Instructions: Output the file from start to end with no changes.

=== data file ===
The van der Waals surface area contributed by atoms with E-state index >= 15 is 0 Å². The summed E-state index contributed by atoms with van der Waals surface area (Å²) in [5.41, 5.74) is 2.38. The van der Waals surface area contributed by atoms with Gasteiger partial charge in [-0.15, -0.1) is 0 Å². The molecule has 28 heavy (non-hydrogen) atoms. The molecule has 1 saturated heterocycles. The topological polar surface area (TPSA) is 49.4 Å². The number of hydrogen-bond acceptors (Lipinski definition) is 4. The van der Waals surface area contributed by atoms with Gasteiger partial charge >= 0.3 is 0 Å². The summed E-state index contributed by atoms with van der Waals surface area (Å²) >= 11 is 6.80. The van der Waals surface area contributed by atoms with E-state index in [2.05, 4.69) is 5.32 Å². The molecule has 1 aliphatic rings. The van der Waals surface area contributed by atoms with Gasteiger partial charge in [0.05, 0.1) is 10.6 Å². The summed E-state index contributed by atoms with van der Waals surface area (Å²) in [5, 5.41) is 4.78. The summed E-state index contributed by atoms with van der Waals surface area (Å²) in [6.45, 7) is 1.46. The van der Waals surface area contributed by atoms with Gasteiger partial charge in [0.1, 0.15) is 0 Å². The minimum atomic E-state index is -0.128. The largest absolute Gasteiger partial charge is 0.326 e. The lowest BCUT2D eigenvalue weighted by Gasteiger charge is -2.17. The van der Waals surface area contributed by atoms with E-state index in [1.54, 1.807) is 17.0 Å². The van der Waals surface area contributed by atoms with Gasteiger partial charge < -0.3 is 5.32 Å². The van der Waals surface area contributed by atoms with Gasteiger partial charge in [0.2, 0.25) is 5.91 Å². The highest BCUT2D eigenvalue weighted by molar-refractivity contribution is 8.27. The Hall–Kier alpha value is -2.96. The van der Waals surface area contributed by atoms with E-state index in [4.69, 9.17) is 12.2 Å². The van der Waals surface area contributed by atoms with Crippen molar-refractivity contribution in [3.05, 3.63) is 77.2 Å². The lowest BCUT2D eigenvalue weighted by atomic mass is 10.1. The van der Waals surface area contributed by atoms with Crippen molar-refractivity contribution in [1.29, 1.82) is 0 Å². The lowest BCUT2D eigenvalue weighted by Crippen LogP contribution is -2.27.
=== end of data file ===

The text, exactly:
The van der Waals surface area contributed by atoms with E-state index >= 15 is 0 Å². The summed E-state index contributed by atoms with van der Waals surface area (Å²) in [5.41, 5.74) is 2.38. The van der Waals surface area contributed by atoms with Gasteiger partial charge in [-0.15, -0.1) is 0 Å². The molecule has 28 heavy (non-hydrogen) atoms. The molecule has 1 saturated heterocycles. The topological polar surface area (TPSA) is 49.4 Å². The number of hydrogen-bond acceptors (Lipinski definition) is 4. The van der Waals surface area contributed by atoms with Gasteiger partial charge >= 0.3 is 0 Å². The summed E-state index contributed by atoms with van der Waals surface area (Å²) >= 11 is 6.80. The van der Waals surface area contributed by atoms with E-state index in [2.05, 4.69) is 5.32 Å². The molecule has 1 aliphatic rings. The van der Waals surface area contributed by atoms with Gasteiger partial charge in [0.05, 0.1) is 10.6 Å². The summed E-state index contributed by atoms with van der Waals surface area (Å²) in [5, 5.41) is 4.78. The summed E-state index contributed by atoms with van der Waals surface area (Å²) in [6.45, 7) is 1.46. The van der Waals surface area contributed by atoms with Gasteiger partial charge in [0.1, 0.15) is 0 Å². The minimum atomic E-state index is -0.128. The largest absolute Gasteiger partial charge is 0.326 e. The lowest BCUT2D eigenvalue weighted by Gasteiger charge is -2.17. The van der Waals surface area contributed by atoms with E-state index in [1.54, 1.807) is 17.0 Å². The van der Waals surface area contributed by atoms with Gasteiger partial charge < -0.3 is 5.32 Å². The van der Waals surface area contributed by atoms with Gasteiger partial charge in [0.2, 0.25) is 5.91 Å². The highest BCUT2D eigenvalue weighted by molar-refractivity contribution is 8.27. The Hall–Kier alpha value is -2.96. The van der Waals surface area contributed by atoms with E-state index in [4.69, 9.17) is 12.2 Å². The van der Waals surface area contributed by atoms with Crippen molar-refractivity contribution in [3.05, 3.63) is 77.2 Å². The lowest BCUT2D eigenvalue weighted by atomic mass is 10.1. The van der Waals surface area contributed by atoms with Crippen molar-refractivity contribution in [1.29, 1.82) is 0 Å². The lowest BCUT2D eigenvalue weighted by Crippen LogP contribution is -2.27.